Basicode: When the basic download came over the radio

With the 8-bit revolution at the beginning of the 80s of the past century, there were very many comparable affordable home computers in a short time. Programs ran in these, which were written in various basic dialects, which in turn could be distributed on cassettes or typed out from special booklets. At the Fosdem conference, which is currently taking place in Brussels, says developer Rob Hagemans from another, but less well-known, way of transmitting programs: the radio signal.

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The idea is easy to understand. The programs are stored on the cassettes as sound signals, but these can not only be played or read, but also transmitted by radio. The Dutch broadcaster NOS began broadcasting computer programs on the radio in the early 1980s. These could then be recorded by the users with cassette recorders. A download on the radio, as Hagemans describes it. Even if nobody called it that at the time.

The developer also describes in his lecture that these transfers are not just one at the beginning "pretty terrible noise" were, but were also not really robust and worked poorly. Probably because there is simply too much noise in the radio signal compared to the cassette.

The radio technicians and hobbyists then created their own modulation scheme especially for this transmission path. It contained an error correction, start and end signals or the like. The demodulation programs were then sold again.

Basicode as the standard API for Basic

After the transmission problem was solved, there was another crucial problem – analogous to the typing programs in the magazines. The basic dialects of the individual computers from manufacturers such as Commodore, Atari, Sinclair and many others have differed in decisive details. So much so that the programs were not compatible with each other. The magazines tried to solve this by publishing posters or other aids that should enable a kind of transposition between the dialects.

In the case of the radio, this was not possible, so that the same program had to be transmitted several times for several types of computers. To solve this, those responsible have created a uniform abstraction about the basic dialects. This consisted of a large number of subroutines and thus formed a kind of API for other basic programs. These could then be broadcast on the radio, but also ran on different computers. This project got the name Basicode, The platform-specific implementations were bascoders.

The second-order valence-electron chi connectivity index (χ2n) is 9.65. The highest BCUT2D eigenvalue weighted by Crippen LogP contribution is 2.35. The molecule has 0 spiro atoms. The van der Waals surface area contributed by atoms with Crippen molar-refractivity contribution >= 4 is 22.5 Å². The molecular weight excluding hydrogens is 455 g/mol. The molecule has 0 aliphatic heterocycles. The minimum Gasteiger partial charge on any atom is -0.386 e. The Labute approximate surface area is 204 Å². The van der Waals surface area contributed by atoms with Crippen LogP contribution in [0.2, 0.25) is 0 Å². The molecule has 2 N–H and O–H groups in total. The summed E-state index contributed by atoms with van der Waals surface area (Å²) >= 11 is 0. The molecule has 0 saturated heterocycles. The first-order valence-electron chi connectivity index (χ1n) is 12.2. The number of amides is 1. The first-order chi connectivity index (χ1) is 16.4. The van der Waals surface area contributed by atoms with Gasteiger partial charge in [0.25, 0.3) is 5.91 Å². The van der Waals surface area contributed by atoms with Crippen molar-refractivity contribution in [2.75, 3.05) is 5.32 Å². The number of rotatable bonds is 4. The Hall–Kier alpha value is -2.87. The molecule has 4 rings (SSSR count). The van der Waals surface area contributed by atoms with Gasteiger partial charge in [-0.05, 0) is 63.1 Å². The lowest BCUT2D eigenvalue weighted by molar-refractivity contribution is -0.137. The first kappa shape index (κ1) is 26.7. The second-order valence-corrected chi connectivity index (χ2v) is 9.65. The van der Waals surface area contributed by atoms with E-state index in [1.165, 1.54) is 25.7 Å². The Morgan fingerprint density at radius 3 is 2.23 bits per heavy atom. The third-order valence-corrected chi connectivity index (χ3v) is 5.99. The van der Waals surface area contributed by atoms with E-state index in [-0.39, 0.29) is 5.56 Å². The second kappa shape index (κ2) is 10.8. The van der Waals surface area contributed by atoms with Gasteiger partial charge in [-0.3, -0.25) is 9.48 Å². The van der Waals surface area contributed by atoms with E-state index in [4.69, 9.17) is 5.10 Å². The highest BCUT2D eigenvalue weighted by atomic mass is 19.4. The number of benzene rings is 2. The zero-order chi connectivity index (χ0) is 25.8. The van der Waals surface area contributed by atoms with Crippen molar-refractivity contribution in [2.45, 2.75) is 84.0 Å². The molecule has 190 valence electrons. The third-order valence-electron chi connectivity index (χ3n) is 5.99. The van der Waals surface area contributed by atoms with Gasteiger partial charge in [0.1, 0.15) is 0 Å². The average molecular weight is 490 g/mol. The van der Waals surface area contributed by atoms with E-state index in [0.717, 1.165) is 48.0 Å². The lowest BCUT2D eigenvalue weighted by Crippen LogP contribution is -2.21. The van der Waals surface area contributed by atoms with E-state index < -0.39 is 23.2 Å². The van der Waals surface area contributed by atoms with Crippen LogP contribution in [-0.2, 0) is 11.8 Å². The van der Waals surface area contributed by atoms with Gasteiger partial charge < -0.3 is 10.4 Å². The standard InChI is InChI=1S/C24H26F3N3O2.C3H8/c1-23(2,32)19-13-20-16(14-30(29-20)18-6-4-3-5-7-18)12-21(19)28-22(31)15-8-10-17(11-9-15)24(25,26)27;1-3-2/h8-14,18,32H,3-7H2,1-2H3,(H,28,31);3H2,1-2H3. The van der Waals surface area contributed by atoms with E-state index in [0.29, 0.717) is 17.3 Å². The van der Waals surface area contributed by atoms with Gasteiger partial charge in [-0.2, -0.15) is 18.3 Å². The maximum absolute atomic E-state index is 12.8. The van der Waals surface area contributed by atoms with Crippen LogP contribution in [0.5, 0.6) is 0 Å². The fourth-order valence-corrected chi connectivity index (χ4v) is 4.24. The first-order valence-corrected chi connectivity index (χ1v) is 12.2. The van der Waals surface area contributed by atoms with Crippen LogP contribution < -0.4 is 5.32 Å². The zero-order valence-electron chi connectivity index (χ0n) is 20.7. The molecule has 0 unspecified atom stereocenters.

The transmission of Basicode programs over the radio quickly gained additional supporters. In addition to the NOS, this system has also been used by the BBC. In the Federal Republic of Germany, the WDR Computer Club also broadcast basicode programs, but not via the radio signal, but via the audio signal from the television.

Basicode also in the GDR

In the GDR, too, basic programs were broadcast on the radio. These served primarily to teach the basics of programming and use the basic dialect of Robotron Combine KC-85 series, These programs were obviously extremely popular. Those responsible in the GDR soon had problems similar to those of their colleagues in the Netherlands before.

The GDR's own KC 85 almost never ended up in private households, but mostly in schools or research institutions. The private users who could afford it instead used the models from western production by Atari, Commodore or Sinclair. However, the programs broadcast by the GDR radio were not compatible with these computers.

According to the lecture, a listener in West Berlin made DDR Radio aware of the work on Basicode of the Dutch. This eventually led to Basicode being licensed to DDR radio, which began in 1989 to broadcast Basicode programs in the radio program. In addition to the use of cassettes, records were also pressed in the GDR using the bascoder for the computers. These were included in a book on Basicode.

Hagemans has one on his github profile Selection of basicode programs compiled and one Basicode interpreter in Javascript created with the help of which the programs can be executed in modern browsers.

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